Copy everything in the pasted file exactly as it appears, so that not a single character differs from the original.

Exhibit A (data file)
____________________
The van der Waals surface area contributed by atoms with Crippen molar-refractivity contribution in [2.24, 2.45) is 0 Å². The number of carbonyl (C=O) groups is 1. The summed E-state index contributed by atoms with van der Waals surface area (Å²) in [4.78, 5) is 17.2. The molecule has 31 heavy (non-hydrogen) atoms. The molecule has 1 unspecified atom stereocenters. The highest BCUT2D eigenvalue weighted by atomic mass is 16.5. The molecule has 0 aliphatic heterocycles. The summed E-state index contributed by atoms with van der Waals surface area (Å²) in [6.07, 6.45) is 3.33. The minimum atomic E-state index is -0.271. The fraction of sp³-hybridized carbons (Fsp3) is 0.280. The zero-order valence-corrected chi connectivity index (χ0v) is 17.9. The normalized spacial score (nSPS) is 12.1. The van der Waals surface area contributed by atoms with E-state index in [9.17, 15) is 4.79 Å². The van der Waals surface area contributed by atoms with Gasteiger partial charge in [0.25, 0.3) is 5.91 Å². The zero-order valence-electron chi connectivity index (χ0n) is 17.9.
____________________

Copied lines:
The van der Waals surface area contributed by atoms with Crippen molar-refractivity contribution in [2.24, 2.45) is 0 Å². The number of carbonyl (C=O) groups is 1. The summed E-state index contributed by atoms with van der Waals surface area (Å²) in [4.78, 5) is 17.2. The molecule has 31 heavy (non-hydrogen) atoms. The molecule has 1 unspecified atom stereocenters. The highest BCUT2D eigenvalue weighted by atomic mass is 16.5. The molecule has 0 aliphatic heterocycles. The summed E-state index contributed by atoms with van der Waals surface area (Å²) in [6.07, 6.45) is 3.33. The minimum atomic E-state index is -0.271. The fraction of sp³-hybridized carbons (Fsp3) is 0.280. The zero-order valence-corrected chi connectivity index (χ0v) is 17.9. The normalized spacial score (nSPS) is 12.1. The van der Waals surface area contributed by atoms with E-state index in [9.17, 15) is 4.79 Å². The van der Waals surface area contributed by atoms with Gasteiger partial charge in [0.25, 0.3) is 5.91 Å². The zero-order valence-electron chi connectivity index (χ0n) is 17.9.